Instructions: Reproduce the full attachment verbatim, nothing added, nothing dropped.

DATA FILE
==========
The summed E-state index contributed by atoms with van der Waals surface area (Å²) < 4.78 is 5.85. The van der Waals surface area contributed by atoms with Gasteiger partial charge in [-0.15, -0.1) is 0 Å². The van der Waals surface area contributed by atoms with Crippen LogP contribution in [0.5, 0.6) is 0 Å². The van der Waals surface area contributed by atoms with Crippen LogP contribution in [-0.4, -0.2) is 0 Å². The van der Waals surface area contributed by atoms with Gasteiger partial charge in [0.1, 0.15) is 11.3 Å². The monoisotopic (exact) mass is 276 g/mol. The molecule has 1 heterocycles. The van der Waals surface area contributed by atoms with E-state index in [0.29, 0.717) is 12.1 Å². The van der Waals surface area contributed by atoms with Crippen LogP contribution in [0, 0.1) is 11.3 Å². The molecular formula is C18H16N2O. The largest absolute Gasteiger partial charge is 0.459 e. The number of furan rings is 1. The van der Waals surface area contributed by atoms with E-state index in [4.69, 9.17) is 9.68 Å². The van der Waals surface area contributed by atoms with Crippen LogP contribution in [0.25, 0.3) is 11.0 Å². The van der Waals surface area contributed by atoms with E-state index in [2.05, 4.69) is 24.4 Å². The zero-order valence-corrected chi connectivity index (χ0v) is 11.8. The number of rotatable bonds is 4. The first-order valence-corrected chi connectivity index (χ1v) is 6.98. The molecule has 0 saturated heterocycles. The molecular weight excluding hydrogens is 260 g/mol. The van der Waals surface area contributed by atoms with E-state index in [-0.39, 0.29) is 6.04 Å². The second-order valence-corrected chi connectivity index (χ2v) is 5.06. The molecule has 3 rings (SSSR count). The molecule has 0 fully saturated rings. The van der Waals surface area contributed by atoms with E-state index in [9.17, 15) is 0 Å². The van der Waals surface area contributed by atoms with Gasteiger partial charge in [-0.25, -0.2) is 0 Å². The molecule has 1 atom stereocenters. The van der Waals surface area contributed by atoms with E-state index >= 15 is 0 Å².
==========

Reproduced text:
The summed E-state index contributed by atoms with van der Waals surface area (Å²) < 4.78 is 5.85. The van der Waals surface area contributed by atoms with Gasteiger partial charge in [-0.15, -0.1) is 0 Å². The van der Waals surface area contributed by atoms with Crippen LogP contribution in [0.5, 0.6) is 0 Å². The van der Waals surface area contributed by atoms with Crippen LogP contribution in [-0.4, -0.2) is 0 Å². The van der Waals surface area contributed by atoms with Gasteiger partial charge in [0.1, 0.15) is 11.3 Å². The monoisotopic (exact) mass is 276 g/mol. The molecule has 1 heterocycles. The van der Waals surface area contributed by atoms with E-state index in [0.29, 0.717) is 12.1 Å². The van der Waals surface area contributed by atoms with Crippen LogP contribution in [0, 0.1) is 11.3 Å². The molecular formula is C18H16N2O. The largest absolute Gasteiger partial charge is 0.459 e. The number of furan rings is 1. The van der Waals surface area contributed by atoms with E-state index in [4.69, 9.17) is 9.68 Å². The van der Waals surface area contributed by atoms with Crippen LogP contribution in [0.25, 0.3) is 11.0 Å². The van der Waals surface area contributed by atoms with E-state index in [2.05, 4.69) is 24.4 Å². The zero-order valence-corrected chi connectivity index (χ0v) is 11.8. The number of rotatable bonds is 4. The first-order valence-corrected chi connectivity index (χ1v) is 6.98. The molecule has 0 saturated heterocycles. The molecular weight excluding hydrogens is 260 g/mol. The van der Waals surface area contributed by atoms with E-state index in [-0.39, 0.29) is 6.04 Å². The second-order valence-corrected chi connectivity index (χ2v) is 5.06. The molecule has 3 rings (SSSR count). The molecule has 0 fully saturated rings. The van der Waals surface area contributed by atoms with E-state index in [9.17, 15) is 0 Å². The van der Waals surface area contributed by atoms with Gasteiger partial charge in [-0.25, -0.2) is 0 Å². The molecule has 1 atom stereocenters. The van der Waals surface area contributed by atoms with E-state index >= 15 is 0 Å².